see when comparing German and English version of the Official Journal
                      of European Communities with regulations on structural business
                      statistics).

                      > Another important area of concern is that of word order. Sometimes
                      the
                      > Czech order of ideas
                      > has to be maintained at all costs so as to keep a key-word together
                      > with its conjunction.
                      Not unlike English, Czech is flexible -
                      Mame doma dva kone
                      Mame dva kone doma
                      Mame dva doma kone (colloquial)
                      Mame doma kone dva
                      Mame kone doma dva (coll.)
                      Mame kone dva doma
                      Doma mame dva kone
                      Doma mame kone dva
                      Doma kone mame dva
                      Doma kone dva mame
                      Doma dva kone mame
                      Doma dva mame kone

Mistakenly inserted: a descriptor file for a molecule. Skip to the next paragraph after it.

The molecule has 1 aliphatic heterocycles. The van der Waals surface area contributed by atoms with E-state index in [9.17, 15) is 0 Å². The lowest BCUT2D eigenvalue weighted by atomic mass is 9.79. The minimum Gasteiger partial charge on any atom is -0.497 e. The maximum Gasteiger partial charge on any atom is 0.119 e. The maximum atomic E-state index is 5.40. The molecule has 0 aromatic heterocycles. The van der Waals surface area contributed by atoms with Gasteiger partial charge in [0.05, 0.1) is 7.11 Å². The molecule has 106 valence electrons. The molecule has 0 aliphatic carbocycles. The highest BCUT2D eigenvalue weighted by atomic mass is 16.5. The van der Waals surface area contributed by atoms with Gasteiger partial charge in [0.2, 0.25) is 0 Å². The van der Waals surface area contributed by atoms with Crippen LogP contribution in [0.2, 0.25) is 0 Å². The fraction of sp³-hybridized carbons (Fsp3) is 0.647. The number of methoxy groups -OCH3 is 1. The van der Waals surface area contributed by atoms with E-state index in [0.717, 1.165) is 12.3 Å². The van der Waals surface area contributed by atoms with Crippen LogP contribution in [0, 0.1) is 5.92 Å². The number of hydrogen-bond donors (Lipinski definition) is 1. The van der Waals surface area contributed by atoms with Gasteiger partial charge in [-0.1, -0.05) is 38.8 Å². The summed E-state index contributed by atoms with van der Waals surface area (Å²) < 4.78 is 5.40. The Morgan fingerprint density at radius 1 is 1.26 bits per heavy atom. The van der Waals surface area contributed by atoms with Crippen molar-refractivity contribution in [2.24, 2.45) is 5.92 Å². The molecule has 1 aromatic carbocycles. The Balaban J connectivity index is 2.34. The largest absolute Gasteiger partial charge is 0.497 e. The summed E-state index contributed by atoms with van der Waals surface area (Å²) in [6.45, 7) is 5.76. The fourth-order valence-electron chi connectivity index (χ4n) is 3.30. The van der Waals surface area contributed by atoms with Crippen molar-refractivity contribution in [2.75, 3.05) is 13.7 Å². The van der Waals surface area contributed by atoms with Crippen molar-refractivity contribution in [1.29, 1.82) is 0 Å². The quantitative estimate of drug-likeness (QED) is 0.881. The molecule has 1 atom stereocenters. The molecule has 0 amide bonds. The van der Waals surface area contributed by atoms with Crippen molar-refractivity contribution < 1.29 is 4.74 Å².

Dva kone doma mame
                      Dva kone mame doma
                      Dva mame doma kone (coll.)
                      Dva mame kone doma
                      Dva doma kone mame
                      Dva doma mame kone
                      Kone mame doma dva
                      Kone mame dva doma
                      Kone doma mame dva
                      Kone doma dva mame (unnaturally sounding)
                      Kone dva mame doma (unnat.)
                      Kone dva doma mame (unnat.)

                      More or less, one can use all sentence permutations - they definitely
                      have slightly different meanings and stress different things, and in
                      some cases they are rather unnaturally sounding unless they refer to
                      previous contextual sentence or question. Some "weird" sentences
                      sound, on the other hand, quite poetically...

                      Jirka P.